Prime Minister Andrew Holness has expressed confidence that the public has seen where he has acted appropriately in addressing issues of alleged impropriety and corruption surrounding his Administration.
“Generally, the public would see and would know that I have acted proportionately and appropriately to address issues of impropriety, issues of lack of accountability (and) issues of corruption,” he said in response to a question on what would nudge him to remove ministers from his Cabinet who are believed to be involved in corruption.
The Holness-led Government has been dogged by several issues of corruption relating to institutions like Petrojam, the Education Ministry and the Caribbean Maritime University (CMU) among others.
Earlier, Holness told the nation while at the national political debate, that the discretion to remove a minister from Cabinet was entirely in his hands.
The traits, he said, that would allow for the removal of a minister would be non-performance, dereliction of duty, lack of accountability, lack of responsiveness, breaking of policy, and breaking the secrecy of Cabinet.
But in relation to impropriety, malfeasance or corruption, Holness said: “Firstly, I have to be satisfied that there is enough, even without an independent authority investigating and pronouncing, I would have to satisfy myself that there is enough (to remove them from Cabinet).”
He continued: “Once I am satisfied, I will act. Further actions sometimes require that I await the pronouncement of independent bodies that are authorised to make definitive statements on corruption.”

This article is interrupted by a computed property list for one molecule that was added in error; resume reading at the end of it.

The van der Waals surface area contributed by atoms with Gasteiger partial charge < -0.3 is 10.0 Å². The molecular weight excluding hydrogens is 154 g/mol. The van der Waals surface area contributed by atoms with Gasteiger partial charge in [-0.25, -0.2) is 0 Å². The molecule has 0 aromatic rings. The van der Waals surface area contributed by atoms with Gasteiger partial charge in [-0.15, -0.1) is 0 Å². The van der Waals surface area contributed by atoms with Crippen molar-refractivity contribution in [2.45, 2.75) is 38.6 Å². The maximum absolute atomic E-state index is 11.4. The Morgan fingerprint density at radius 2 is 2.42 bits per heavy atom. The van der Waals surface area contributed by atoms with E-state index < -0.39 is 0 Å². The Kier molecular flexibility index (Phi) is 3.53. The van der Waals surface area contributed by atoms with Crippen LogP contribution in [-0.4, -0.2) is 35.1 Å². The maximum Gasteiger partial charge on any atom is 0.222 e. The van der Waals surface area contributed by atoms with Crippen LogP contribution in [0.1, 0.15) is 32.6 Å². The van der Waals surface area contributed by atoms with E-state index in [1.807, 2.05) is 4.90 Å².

However, Opposition Leader, Dr Peter Phillips, was not in agreement that Holness has addressed issues of corruption in his Cabinet, explaining that it took eight months after the issue of Petrojam arose for former Minister of Science, Energy and Technology, Dr Andrew Wheatley to resign.
He further argued that: “There was no action taken against Ruel Reid until we in the People’s National Party (PNP) raised the question. The following day he was removed from Cabinet.”
Phillips went on to suggest that there are a number of other ministers who are still in the Cabinet who have been “found wanting”.
He said “They seem to have become part of a holding cell at Jamaica House. It reflects a lack of commitment to the principles of anti-corruption, and it reflects a failure to be bold and decisive in showing leadership to the country.”
Holness did not have a chance to rebut those statements that were made by the PNP president.